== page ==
Basic Principles of Cyclotron and Production of Positron-Emitting Isotopes
Cyclotron is a type of particle accelerator which accelerates charged particles using a high-frequency, alternating voltage (potential difference). A perpendicular magnetic field of constant magnitude and direction causes the particles to spiral almost in a circle so that they re-encounter the accelerating voltage many times. A cyclotron body consists of electrodes, called “dees” because of their shape, in a vacuum chamber. This vacuum chamber is flat and sits in a narrow gap between poles of a large magnet which creates a perpendicular magnetic field. A stream of charged particles is fed into the center of the chamber and a high-frequency alternating voltage is applied across the electrodes. This voltage alternately attracts and repels the charged particles causing them to accelerate. The magnetic field moves the particles in a circular path and, as they gain more energy from the accelerating voltage, they spiral outwards until they reach the outer edge of the chamber.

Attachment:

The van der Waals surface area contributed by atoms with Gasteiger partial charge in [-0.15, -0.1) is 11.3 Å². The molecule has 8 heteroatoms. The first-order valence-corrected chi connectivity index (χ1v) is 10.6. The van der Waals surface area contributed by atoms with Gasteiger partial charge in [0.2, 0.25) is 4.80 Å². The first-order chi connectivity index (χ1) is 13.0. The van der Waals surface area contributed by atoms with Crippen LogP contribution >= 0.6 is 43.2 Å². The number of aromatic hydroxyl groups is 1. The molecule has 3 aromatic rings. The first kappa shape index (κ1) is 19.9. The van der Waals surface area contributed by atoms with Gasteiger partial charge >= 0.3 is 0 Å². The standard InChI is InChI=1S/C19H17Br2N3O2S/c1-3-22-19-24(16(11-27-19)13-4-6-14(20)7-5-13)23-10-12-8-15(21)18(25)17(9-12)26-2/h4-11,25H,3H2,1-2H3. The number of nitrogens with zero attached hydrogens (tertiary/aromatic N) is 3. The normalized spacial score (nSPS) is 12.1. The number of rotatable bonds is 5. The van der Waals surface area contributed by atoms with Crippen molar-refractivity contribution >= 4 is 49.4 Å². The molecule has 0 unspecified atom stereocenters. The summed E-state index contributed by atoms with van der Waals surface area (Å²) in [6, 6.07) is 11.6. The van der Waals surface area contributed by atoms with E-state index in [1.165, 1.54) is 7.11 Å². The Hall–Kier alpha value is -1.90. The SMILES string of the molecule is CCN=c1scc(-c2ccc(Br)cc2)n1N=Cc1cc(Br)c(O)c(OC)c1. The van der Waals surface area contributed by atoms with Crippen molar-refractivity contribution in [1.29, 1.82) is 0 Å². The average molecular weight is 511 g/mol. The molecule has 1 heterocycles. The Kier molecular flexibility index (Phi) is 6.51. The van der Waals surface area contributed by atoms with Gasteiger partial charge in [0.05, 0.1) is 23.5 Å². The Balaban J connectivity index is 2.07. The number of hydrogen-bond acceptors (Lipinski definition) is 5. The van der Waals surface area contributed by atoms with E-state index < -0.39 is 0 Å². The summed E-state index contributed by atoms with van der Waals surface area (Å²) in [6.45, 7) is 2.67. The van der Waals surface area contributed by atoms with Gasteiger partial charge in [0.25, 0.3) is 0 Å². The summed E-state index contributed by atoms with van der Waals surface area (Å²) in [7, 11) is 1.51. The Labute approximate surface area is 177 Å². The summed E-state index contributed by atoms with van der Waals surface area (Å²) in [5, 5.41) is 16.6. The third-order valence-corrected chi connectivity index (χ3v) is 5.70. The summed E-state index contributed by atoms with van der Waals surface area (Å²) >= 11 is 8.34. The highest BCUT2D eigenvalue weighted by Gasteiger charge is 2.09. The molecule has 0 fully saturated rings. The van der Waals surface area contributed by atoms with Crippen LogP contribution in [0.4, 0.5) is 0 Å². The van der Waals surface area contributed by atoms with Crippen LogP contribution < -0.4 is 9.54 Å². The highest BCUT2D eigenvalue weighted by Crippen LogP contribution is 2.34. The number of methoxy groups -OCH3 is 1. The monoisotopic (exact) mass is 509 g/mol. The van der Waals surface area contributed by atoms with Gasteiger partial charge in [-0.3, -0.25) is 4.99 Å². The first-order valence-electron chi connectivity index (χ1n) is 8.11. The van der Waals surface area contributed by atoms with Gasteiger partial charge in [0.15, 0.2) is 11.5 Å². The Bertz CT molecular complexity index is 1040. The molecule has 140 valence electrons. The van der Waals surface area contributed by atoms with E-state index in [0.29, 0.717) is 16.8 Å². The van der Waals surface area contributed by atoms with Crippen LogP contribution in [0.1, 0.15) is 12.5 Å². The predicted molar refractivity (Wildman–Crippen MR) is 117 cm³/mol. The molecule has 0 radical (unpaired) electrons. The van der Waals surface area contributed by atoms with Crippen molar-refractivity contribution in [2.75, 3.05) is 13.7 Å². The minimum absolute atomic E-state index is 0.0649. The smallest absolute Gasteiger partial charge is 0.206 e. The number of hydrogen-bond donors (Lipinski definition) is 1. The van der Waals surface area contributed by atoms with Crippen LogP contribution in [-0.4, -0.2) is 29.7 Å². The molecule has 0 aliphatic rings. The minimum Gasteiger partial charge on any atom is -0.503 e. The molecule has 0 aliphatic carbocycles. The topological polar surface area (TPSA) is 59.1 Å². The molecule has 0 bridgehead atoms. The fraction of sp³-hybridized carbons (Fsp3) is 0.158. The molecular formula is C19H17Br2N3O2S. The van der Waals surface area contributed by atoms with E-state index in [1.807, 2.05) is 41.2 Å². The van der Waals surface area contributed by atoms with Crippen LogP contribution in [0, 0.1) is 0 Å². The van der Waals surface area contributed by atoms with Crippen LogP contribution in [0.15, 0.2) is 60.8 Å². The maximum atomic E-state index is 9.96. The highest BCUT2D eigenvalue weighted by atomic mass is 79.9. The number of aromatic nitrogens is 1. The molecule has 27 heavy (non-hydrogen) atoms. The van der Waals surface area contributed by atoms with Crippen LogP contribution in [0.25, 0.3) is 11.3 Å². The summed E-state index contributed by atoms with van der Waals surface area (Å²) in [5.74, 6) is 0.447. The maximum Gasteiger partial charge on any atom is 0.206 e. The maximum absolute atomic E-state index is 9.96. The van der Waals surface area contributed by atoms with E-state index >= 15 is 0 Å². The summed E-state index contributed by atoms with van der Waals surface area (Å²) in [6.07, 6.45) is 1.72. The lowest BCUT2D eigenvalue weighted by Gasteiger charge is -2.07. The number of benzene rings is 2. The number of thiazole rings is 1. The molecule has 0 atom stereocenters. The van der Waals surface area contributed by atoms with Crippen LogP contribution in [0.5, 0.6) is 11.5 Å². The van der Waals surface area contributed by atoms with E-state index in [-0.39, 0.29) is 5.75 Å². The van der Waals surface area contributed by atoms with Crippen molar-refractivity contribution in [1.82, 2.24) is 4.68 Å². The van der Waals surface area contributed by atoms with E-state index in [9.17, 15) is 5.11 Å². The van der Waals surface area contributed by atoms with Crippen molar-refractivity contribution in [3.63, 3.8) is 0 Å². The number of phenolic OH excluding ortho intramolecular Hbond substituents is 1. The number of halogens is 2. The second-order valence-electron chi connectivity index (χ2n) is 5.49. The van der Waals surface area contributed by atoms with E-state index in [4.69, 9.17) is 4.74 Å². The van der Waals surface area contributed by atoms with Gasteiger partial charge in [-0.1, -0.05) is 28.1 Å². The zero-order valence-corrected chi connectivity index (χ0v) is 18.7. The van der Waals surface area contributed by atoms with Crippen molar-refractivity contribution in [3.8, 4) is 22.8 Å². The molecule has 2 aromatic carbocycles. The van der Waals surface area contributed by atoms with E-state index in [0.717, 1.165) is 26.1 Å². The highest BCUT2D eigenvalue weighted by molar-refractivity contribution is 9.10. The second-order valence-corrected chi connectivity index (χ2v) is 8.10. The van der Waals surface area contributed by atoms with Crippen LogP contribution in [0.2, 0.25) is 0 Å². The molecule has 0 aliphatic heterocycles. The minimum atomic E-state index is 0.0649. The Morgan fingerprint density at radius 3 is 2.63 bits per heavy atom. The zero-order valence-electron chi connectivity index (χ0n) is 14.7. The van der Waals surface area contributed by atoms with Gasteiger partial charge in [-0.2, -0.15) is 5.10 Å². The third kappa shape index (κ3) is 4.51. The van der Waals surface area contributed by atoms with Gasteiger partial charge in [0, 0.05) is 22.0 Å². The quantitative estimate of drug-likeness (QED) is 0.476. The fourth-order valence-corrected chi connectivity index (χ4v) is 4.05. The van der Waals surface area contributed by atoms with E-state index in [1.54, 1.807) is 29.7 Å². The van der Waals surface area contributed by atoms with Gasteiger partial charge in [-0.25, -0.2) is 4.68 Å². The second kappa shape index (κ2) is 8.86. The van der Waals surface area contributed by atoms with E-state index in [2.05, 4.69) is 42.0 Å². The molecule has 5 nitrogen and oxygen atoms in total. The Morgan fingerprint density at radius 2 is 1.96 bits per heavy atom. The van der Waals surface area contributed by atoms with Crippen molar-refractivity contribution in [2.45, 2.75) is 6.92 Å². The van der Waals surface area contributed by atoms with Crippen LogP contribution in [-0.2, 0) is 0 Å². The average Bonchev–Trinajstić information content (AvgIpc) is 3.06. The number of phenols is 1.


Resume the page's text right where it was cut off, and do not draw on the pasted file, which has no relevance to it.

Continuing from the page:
KeywordsPositron Emission Tomography Positron Emission Tomography Scanning Circular Path Uniform Electric Field Clinical Positron Emission Tomography
For Further Reading
- 1.Lawrence EO. The Evolution of the cyclotron. Noblel Lecture. 1951.Google Scholar
- 2.Chao AW, Mess KH, Tigner M, Zimmermann F, editors. Handbook of accelerator physics and engineering. 2nd edn. World Scientific Publishing Company. 2013.Google Scholar
- 3.Pillai MRA. Cyclotron produced radionuclides: physical characteristics and production methods, IAEA technical report no. 468. Vienna: 2009.Google Scholar
- 6.Ruth TJ, et al. Radionuclide production for the biosciences. Nucl Med Biol. 1989;16(4):323–36.Google Scholar